AT THE age of 19 Tara Winkler travels to Cambodia for the first time as an add-on to a roadtrip centred primarily on Thailand and Laos.
It turns out to be a confronting experience. In one of the lesser-known Cambodian cities she encounters apparently parentless children cramped together in sub-standard conditions. That introduction to Battambang occurs in mid 2005.
Soon back in middle-class Sydney, Winkler does not forget the experience, honouring a vow to raise donations for the group. Eighteen months later, she returns to hand over those funds.
The sense of achievement does not last, however. In 2007, on her third visit to Battambang, Winkler is appalled to find the situation has deteriorated markedly. The children are poorly fed and lack medical attention and long-serving staff members have been fired; worst of all, a teenage girl is being sexually abused by the former monk who controls the orphanage. Desperate to help and buoyed by the can-do enthusiasm of youth, Winkler decides on the spur of the moment to create an alternate home. Within days she has secured premises, been granted government accreditation and made herself responsible for 14 physically and psychologically traumatised dependents.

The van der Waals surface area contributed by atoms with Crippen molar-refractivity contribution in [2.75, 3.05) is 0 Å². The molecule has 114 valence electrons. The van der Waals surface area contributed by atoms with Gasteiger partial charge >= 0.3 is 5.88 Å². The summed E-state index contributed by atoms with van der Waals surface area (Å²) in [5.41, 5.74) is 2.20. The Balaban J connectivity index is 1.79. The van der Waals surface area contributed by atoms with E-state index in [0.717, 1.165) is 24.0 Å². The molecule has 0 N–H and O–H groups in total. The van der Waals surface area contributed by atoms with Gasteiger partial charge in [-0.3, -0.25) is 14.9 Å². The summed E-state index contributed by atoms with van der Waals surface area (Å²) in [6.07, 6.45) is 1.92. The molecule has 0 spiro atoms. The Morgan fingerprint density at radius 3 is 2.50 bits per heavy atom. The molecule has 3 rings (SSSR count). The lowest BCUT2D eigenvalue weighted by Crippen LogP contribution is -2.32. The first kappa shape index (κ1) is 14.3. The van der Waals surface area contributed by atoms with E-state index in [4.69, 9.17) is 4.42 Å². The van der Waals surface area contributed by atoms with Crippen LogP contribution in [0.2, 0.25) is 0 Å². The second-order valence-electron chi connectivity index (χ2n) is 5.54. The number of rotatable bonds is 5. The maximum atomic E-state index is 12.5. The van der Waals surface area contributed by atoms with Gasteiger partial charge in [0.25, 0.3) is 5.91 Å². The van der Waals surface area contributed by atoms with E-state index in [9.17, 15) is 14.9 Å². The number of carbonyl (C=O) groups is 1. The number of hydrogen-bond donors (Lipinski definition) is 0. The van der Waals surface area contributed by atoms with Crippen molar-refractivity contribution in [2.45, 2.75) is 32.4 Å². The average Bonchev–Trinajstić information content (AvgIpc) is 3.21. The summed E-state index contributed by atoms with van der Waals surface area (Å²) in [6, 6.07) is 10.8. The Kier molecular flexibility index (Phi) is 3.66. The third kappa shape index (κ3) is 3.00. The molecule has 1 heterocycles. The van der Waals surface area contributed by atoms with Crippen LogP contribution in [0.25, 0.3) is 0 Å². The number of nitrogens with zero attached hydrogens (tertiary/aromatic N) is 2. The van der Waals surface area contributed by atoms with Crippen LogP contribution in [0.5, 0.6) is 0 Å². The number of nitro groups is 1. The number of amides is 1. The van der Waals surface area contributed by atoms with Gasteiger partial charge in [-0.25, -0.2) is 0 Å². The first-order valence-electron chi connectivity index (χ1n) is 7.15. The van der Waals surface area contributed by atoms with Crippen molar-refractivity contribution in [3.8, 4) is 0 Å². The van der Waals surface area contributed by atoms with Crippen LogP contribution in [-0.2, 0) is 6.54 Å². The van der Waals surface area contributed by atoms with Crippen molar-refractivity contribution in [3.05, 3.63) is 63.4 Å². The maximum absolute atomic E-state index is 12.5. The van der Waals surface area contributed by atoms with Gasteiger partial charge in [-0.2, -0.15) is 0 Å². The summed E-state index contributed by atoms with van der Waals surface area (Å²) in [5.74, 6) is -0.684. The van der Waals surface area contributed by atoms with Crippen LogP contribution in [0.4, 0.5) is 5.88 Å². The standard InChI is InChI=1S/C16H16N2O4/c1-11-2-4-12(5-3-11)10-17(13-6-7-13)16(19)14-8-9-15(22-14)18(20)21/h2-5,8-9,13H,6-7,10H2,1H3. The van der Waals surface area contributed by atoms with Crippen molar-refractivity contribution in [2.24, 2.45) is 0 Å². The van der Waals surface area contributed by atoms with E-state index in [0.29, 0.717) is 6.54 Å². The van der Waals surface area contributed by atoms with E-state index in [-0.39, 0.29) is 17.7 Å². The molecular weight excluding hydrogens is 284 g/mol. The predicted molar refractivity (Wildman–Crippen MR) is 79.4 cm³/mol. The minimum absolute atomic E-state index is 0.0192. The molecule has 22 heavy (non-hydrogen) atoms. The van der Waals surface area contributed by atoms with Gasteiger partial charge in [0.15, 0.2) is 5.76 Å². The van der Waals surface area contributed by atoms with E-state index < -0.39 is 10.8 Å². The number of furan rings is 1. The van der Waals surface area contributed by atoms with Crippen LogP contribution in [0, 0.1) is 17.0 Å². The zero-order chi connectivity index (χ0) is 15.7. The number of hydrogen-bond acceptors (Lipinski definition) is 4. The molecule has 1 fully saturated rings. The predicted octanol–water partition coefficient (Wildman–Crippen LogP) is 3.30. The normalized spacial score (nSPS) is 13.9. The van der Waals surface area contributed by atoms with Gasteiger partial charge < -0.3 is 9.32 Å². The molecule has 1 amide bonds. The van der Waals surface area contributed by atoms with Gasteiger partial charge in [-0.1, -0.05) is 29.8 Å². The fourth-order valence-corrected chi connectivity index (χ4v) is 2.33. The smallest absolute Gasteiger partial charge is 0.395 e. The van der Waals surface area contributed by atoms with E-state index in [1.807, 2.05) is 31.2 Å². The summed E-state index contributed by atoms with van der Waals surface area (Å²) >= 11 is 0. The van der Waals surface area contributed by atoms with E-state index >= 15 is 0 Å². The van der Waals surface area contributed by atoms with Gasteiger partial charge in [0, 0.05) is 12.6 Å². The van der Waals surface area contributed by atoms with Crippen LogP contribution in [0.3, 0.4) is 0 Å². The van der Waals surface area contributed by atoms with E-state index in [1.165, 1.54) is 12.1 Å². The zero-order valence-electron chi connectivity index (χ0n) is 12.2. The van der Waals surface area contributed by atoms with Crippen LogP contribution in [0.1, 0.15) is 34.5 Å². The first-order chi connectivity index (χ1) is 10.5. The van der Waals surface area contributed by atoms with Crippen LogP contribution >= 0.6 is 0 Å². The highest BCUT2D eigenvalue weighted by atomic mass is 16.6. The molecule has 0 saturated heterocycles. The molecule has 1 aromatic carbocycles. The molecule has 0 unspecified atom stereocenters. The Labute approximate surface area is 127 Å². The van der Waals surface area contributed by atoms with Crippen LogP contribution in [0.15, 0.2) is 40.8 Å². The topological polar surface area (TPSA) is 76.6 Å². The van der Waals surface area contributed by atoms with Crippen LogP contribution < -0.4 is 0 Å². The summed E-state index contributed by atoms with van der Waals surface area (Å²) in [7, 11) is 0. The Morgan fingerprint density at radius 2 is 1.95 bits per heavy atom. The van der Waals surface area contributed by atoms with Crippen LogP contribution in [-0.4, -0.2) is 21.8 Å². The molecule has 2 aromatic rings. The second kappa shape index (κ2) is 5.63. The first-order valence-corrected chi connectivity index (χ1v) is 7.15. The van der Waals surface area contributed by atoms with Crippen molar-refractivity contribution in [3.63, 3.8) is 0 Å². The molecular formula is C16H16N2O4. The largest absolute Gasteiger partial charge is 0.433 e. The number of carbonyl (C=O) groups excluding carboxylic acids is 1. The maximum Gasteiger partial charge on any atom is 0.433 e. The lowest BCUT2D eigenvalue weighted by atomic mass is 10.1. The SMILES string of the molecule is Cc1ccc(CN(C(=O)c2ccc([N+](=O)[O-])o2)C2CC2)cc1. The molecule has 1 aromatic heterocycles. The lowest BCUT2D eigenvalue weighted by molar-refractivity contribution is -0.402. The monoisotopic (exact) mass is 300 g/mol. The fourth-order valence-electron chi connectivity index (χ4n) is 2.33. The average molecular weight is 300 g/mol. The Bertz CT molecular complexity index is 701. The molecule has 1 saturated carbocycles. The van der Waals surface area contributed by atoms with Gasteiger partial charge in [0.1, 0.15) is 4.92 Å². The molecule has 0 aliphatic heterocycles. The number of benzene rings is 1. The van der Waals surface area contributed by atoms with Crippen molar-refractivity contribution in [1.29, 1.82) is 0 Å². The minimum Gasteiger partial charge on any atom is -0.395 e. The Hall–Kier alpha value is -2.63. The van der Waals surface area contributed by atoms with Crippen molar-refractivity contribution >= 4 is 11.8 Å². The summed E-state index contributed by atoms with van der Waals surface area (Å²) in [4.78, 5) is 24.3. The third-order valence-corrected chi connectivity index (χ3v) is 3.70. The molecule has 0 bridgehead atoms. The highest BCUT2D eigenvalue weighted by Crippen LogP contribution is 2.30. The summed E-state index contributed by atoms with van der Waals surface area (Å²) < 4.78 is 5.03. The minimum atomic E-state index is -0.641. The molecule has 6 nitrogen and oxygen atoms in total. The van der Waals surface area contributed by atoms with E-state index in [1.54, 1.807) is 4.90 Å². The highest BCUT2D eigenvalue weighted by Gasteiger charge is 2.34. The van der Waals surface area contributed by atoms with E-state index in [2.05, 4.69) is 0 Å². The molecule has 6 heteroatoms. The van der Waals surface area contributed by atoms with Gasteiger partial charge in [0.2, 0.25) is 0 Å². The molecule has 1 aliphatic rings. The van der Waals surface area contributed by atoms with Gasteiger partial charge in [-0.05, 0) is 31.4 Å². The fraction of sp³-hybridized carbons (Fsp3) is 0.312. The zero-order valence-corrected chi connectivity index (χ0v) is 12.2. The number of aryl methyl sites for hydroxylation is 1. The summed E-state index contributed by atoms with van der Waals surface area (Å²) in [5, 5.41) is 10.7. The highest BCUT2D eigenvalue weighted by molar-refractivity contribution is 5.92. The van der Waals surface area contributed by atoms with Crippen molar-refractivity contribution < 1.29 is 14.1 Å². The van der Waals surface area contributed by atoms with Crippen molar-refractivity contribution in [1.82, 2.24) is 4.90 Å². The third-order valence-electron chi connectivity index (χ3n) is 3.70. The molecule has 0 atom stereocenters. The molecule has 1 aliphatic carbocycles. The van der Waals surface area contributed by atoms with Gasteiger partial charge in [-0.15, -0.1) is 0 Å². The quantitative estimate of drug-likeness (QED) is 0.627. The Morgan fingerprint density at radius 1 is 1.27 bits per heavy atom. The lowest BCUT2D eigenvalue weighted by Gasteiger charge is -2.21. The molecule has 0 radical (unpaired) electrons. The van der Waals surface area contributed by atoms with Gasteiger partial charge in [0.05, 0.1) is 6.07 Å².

Yet, over time, prompted by public scrutiny of her leadership and her own rising maturity and self-awareness, Winkler begins to rethink her actions. Having been shocked to discover that almost all of her so-called “orphans” have living parents, she questions the practice of institutionalisation. She also debates the wisdom of involving beneficiaries – the children themselves – in fundraising activities and asks why untrained, unvetted Western “voluntourists” are allowed access to attention-starved Cambodian minors and what effect these short-term visits have.
Winkler’s frank, inspiring and sometimes-humorous account of her accomplishments and failures sheds light on the pros and cons of well-intentioned foreign involvement in the developing world.